Commerce Content is independent of Editorial and Advertising, and if you buy something through our posts, we may get a small share of the sale. Click here for more.

What To Do When Rain, Mud, and Blood Make A Mess Of Your Halloween Costume

Illustration for article titled What To Do When Rain, Mud, and Blood Make A Mess Of Your Halloween Costume
Photo: rawpixel (Unsplash)
SqualorJolie Kerr is a cleaning expert and advice columnist. She’ll be here every week helping to answer your filthiest questions. Are you dirty? Email her.

As part of my flea-market mermaid costume, I wore an old silk nightgown, then spent a rainy evening treading all over the bottom hem. I have already given the nightie a wash with mild laundry soap in cold water, which took care of most of the dirt, but it’s pretty ground in along the seam. Think it can be removed?

I do think it can be removed! The fact that the stain didn’t entirely come out the first go around doesn’t mean that all hope is lost (which is a good rule to remember, generally). When that happens — whether it’s on Halloween or on a regular day — take heart, because it means that the stain can and will come out, it may just require a second pass.

Halloween is a good time to point out this law of stainage, because Halloween is great, but also it can be spectacularly messy, which is a big part of the holiday’s charm.


Okay so let’s start with mud/dirt/party sludge, because that’s what our Letter Writer is asking about, and also because Halloween is the unofficial first day of party sludge season. Mud and dirt are protein stains, which is good to remember around Halloween, what with its wild parties, because blood and vomit are also protein stains. So! That means that stain removers that work on mud and dirt will also work on blood and barf. This is also true of sexual fluids — yup, those are proteins too! — so when you and your date have a little too much fun with, on and in your sexy Gritty costume, your plan of action will be the same.

What you’ll do is this: The way to treat a protein stain is to use an enzyme-based stain treatment, like Zout or Krud Kutter Sports Stain Remover, or a laundry detergent that has enzymes, like Tide Original or Arm & Hammer Plus OxiClean.


Because the issue in this case is that the dirt has gotten ground into the seamwork on the hem of the nightie, using a laundry brush will help work the stain treatment into the fabric. Laundry brushes are also very helpful for scrubbing out stubborn stains like blood, and for use in spot treating things like your sexy Gritty costume components, that you may be hesitant to put in the washing machine, and might want to avoid fully submerging to hand-launder because they’re bulky or oddly constructed.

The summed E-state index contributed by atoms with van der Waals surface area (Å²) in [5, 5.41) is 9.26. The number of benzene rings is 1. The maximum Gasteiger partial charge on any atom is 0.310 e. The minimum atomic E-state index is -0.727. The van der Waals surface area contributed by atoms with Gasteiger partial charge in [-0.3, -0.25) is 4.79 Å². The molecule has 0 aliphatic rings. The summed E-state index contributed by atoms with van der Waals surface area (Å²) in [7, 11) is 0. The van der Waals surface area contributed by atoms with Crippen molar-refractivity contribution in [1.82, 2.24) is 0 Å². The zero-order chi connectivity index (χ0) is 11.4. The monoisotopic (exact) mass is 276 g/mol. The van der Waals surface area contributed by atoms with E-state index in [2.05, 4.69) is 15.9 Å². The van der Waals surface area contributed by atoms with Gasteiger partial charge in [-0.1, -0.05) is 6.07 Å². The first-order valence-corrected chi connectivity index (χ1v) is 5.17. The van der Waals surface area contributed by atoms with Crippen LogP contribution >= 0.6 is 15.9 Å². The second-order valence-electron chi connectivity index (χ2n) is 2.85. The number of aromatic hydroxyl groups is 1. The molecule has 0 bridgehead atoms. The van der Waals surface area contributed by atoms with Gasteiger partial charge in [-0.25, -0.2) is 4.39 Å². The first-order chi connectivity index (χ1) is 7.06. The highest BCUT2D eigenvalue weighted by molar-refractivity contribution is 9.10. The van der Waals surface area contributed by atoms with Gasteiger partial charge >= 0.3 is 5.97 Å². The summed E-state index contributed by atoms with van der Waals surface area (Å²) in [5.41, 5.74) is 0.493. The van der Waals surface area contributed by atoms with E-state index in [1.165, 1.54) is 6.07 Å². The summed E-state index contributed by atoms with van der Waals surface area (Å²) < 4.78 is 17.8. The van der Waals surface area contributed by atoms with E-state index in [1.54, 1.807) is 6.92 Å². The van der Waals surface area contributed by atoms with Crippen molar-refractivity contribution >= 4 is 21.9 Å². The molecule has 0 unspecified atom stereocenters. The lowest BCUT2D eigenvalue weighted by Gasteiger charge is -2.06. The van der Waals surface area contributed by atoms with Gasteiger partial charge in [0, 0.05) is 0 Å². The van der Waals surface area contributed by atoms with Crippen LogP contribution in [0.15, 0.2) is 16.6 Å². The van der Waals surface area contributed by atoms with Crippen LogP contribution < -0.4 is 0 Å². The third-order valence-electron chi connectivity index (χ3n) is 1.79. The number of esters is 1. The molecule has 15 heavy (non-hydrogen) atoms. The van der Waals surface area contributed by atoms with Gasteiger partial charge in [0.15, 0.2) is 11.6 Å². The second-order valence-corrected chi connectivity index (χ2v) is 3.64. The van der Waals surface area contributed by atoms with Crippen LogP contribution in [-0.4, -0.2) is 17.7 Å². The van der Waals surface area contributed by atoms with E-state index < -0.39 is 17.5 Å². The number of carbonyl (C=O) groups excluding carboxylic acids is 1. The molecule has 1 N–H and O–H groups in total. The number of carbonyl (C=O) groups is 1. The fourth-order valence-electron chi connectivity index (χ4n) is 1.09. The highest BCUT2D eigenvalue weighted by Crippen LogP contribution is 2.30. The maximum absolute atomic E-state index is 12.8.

You can buy a dedicated laundry brush for a few dollars OR you can press an old toothbrush or a nail brush into service. You basically just want a soft-bristled brush of some sort. Another good tool for spot treating costumes is a plain old washcloth, which is just the right size to dip in a solution of diluted laundry detergent and wipe the stain clean — for this operation, it can be helpful to hang the costume from a trousers hanger.


For costume components that can go in the washer, sometimes the trick to stain removal is simply that a garment may need a second pass. In the case of the nightgown, I would suggest the following approach to treating the lingering stains:

  • Give the stained hem a spray with one of the enzymatic stain treatments (Zout or Krud Kutter Sports Stain Remover);
  • Dilute about a teaspoon of laundry detergent in cool or lukewarm water, in a space big enough to submerge the item. In this case, because nightgowns aren’t super bulky, the kitchen or bathroom sink will be a good spot for this operation (make sure they’re clean!), but in the case of something like a sexy Gritty outfit, the tub might be a better choice. A bucket or kiddie pool, if you’ve got one of those around, are also good spaces for pre-soaking stained garments.
  • Soak the stained garment for an hour up to overnight before re-laundering. If you have a top-loading washer that allows you to fill the drum with water and detergent and stop the cycle, you can perform this operation right in the machine.

Before I leave you to go make a mess of your costumes, it’s probably helpful to note that the technique I described can be adjusted for other kinds of stain removal — you’ll just want to switch up the type of stain remover you’re using. For Halloween, bear these two stain removers in mind: 1. Rubbing alcohol is great on makeup and dye, so if you smear lipstick or fake blood or grease paint on fabric, that will help to remove those stains; 2. Shout will remove chocolate stains, so if you fall asleep eating a fun-sized Snickers bar in bed, that’s what you’ll want to use to remove the evidence from your sheets.


Okay now it’s your turn to tell me things: What’s the biggest mess you’ve ever made on Halloween?


Jolie Kerr is a cleaning expert, advice columnist and the host of the podcast Ask a Clean Person

Share This Story

Get our newsletter